In early May, a team of 43 students, faculty and alumni from the Division of Physician Assistant Studies, the Division of Physical Therapy and the Bernard J. Dunn School of Pharmacy traveled to Nicaragua for their annual medical mission trip. Accompanied by a Winchester cardiologist and a United Methodist minister, they put their collective knowledge into practice in rural Leon, Nicaragua, as an integrated health-care team. The team focused on bringing general medical care, gynecologic services, medications and physical therapy services to areas of need in communities surrounding Leon, Nicaragua. Over a four-day period, they treated more than 1,000 patients. This year’s trip also included an inter-professional oral health focus that involved all students and faculty. More than 600 children received fluoride varnish treatments as a result of this combined effort. The SU team brought with them over $10,000 worth of medications and supplies that were donated or purchased for the trip.
During the seven day trip, the group spent four days seeing patients, working in tandem with several translators to set up mobile clinics in village schools and churches. Breaking into cross-discipline teams, they listened, advised, treated and prescribed medication to a variety of patients. While their time in Nicaragua was brief, the teams worked as efficiently and effectively as possible to make a difference in the lives of the people they met.
From the moment the plane lands, the group sets to work. They bring their own supplies and medicine and travel to various villages, where they set up temporary clinics and provide medical services within the limitations of the field environment.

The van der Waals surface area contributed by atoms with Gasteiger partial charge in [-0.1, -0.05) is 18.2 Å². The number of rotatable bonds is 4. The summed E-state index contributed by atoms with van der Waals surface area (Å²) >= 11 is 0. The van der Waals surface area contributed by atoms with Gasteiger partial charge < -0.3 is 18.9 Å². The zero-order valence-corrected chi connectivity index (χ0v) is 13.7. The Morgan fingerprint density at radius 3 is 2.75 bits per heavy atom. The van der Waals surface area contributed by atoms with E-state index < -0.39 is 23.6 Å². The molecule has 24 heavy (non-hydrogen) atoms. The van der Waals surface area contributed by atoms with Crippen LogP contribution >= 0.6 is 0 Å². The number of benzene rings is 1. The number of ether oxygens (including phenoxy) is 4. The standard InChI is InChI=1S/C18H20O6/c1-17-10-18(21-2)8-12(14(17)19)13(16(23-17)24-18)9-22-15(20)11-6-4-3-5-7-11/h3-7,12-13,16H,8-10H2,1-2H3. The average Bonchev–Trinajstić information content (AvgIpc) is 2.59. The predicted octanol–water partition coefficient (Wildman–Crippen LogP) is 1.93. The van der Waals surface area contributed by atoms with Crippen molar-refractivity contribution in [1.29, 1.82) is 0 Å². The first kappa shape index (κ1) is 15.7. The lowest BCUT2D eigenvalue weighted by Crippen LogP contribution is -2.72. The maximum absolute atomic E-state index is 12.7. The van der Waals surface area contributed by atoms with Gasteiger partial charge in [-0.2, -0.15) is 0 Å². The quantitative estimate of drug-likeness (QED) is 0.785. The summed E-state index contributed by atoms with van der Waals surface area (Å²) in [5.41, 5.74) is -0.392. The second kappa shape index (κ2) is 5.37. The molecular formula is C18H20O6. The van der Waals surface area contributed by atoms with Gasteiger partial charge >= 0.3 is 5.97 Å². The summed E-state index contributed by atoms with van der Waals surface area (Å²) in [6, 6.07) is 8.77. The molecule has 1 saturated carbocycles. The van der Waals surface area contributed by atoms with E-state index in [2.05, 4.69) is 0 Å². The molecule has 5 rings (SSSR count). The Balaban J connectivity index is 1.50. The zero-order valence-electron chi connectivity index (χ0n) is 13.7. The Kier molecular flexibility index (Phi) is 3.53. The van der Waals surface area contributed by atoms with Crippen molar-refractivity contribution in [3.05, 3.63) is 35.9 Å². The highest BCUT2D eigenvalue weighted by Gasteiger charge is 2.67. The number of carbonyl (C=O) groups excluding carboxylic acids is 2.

“When we first arrive, we often have no idea who we are going to see,” said Assistant Professor of Physical Therapy Thomas Turner, Ph.D, P.T. “As physical therapists, we treat people with mobility problems, from children with cerebral palsy to adults with shoulder injuries or back pain, and others with cervical paralysis or stroke sufferers with movement problems. This year, we went to a school for children with special needs, and half our time was spent there. We not only treated children, but we also taught caregivers and mothers how to follow through with care.”
Each team worked with two to three local interpreters with translation support from several Shenandoah participants who spoke Spanish.
“I typically do my best to help communicate with patients,” said Assistant Professor of Pharmacy Practice Emily Scopelliti, Pharm.D., who teaches a Spanish class at Shenandoah’s Bernard J. Dunn School of Pharmacy. “It’s amazing to see how students learn through this experience. My pharmacy students knew the doses for pediatric medications, made interventions on their own, talked to PA students and PAs about the medications available and what they could do to help and counseled patients. I watched as they increased their knowledge in only four days of clinical time.”
“People often accuse Americans of ‘medical tourism,’ but we’ve worked very hard not to let that happen,” said Miller. “Students aren’t going down there to ‘see something.’ They’re going there to practice what they’ve learned and to provide something sustainable,